Handheld Point-of-Care Lactate Measurement at Admission Predicts Mortality in Ugandan Children Hospitalized with Pneumonia: A Prospective Cohort Study

Cary Ma, Lourdes Cynthia Gunaratnam, Austin Ericson, Andrea L. Conroy, Sophie Namasopo, Robert Opoka, Michael T. Hawkes

Research output: Contribution to journalArticle

Abstract

Globally, pneumonia is the leading cause of death among children younger than 5 years old, with most deaths occurring in low-income countries. Rapid bedside tools to assist practitioners to accurately triage and risk-stratify these patients may improve clinical care and patient outcomes. We conducted a prospective cohort study of children with pneumonia admitted to two Ugandan hospitals to examine the predictive value of a single point-of-care lactate mea- surement using a commercially available handheld device, the Lactate Scout Analyzer. One hundred and fifty-five children were included, 90 (58%) male, with a median (interquartile range [IQR]) age of 11 (1.4–20) months. One hundred and twenty-five (81%) patients had chest indrawing, 133 (86%) were hypoxemic, and 75 (68%) had a chest x-ray abnormality. In-hospital mortality was 22/155 (14%). Median (IQR) admission lactate level was 2.4 (1.8–3.6) mmol/L among children who survived versus 7.2 (2.6–9.7) mmol/L among those who died (P < 0.001). Lactate was a better prognostic marker of mortality (area under receiver operator characteristic 0.76, 95% confidence interval: 0.69–0.87, P £ 0.001), than any single clinical sign or composite clinical risk score. Lactate level at admission of < 2.0, 2.0–4.0, and > 4.0 mmol/L accurately risk- stratified children, with 5-day mortality of 2%, 11% and 26%, respectively (P < 0.001). Slow lactate clearance also predicted subsequent mortality in children with repeated lactate measurements. Hand-held lactate measurement is a clinically informative and convenient tool in low-resource settings for triage and risk stratification of pediatric pneumonia.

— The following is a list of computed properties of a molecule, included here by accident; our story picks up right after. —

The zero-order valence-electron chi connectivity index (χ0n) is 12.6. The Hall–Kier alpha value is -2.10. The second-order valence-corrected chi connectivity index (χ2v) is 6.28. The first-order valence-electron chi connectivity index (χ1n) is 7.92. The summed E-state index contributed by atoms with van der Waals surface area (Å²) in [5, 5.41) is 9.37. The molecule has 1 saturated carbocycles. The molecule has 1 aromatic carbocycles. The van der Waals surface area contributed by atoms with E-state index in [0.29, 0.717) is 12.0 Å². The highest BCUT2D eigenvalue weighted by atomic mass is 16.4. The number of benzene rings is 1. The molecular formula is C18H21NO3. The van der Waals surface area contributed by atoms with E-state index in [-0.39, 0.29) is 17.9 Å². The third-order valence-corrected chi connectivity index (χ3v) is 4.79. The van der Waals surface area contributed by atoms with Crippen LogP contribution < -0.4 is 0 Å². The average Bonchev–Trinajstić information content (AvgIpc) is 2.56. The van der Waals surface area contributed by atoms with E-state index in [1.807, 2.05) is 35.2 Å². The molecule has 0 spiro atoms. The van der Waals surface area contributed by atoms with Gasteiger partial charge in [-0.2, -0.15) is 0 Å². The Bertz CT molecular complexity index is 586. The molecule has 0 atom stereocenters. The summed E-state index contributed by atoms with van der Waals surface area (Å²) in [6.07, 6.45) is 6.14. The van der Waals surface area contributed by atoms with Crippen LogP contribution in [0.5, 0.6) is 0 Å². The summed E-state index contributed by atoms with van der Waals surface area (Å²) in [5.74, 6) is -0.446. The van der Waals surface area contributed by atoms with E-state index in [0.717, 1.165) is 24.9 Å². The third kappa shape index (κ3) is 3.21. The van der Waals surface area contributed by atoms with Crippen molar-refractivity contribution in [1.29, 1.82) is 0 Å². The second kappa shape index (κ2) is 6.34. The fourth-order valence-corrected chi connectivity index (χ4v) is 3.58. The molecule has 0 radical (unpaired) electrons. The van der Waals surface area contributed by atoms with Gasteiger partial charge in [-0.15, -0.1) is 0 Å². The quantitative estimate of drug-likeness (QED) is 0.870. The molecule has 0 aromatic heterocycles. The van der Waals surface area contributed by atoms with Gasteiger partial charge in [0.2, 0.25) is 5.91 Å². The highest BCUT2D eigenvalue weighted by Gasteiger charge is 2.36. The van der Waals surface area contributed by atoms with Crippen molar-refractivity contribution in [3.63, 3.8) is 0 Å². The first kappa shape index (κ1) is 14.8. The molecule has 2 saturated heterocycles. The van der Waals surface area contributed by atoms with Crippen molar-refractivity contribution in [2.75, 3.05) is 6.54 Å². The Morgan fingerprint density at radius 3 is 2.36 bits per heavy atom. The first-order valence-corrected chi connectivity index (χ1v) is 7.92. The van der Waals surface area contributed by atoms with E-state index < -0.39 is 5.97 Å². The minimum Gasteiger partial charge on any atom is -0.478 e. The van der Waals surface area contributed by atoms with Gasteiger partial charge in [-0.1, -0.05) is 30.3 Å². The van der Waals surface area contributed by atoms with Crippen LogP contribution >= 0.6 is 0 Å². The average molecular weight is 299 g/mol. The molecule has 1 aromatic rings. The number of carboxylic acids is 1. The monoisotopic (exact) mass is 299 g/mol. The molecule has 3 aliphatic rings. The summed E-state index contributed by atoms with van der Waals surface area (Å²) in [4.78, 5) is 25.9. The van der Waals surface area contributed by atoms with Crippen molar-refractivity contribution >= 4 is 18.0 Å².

Original languageUndefined/Unknown
JournalPaediatrics and Child Health, East Africa
DOIs
Publication statusPublished - 1 Jan 2019

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